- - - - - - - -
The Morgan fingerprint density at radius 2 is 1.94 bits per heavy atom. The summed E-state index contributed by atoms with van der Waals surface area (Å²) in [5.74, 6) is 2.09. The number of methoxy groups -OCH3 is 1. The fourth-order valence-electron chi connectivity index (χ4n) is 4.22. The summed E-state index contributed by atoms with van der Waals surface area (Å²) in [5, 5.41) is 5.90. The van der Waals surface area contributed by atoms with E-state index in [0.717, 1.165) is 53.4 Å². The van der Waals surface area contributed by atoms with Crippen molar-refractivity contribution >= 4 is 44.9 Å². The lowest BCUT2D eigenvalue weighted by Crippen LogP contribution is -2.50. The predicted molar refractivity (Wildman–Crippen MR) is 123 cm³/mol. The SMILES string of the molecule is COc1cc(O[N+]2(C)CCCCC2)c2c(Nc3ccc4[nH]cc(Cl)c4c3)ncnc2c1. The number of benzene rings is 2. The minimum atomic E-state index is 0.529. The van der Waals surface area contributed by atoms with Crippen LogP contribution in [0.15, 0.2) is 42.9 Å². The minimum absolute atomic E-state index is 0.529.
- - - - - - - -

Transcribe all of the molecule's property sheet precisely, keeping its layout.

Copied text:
The Morgan fingerprint density at radius 2 is 1.94 bits per heavy atom. The summed E-state index contributed by atoms with van der Waals surface area (Å²) in [5.74, 6) is 2.09. The number of methoxy groups -OCH3 is 1. The fourth-order valence-electron chi connectivity index (χ4n) is 4.22. The summed E-state index contributed by atoms with van der Waals surface area (Å²) in [5, 5.41) is 5.90. The van der Waals surface area contributed by atoms with E-state index in [0.717, 1.165) is 53.4 Å². The van der Waals surface area contributed by atoms with Crippen molar-refractivity contribution >= 4 is 44.9 Å². The lowest BCUT2D eigenvalue weighted by Crippen LogP contribution is -2.50. The predicted molar refractivity (Wildman–Crippen MR) is 123 cm³/mol. The SMILES string of the molecule is COc1cc(O[N+]2(C)CCCCC2)c2c(Nc3ccc4[nH]cc(Cl)c4c3)ncnc2c1. The number of benzene rings is 2. The minimum atomic E-state index is 0.529. The van der Waals surface area contributed by atoms with Crippen LogP contribution in [0.15, 0.2) is 42.9 Å². The minimum absolute atomic E-state index is 0.529.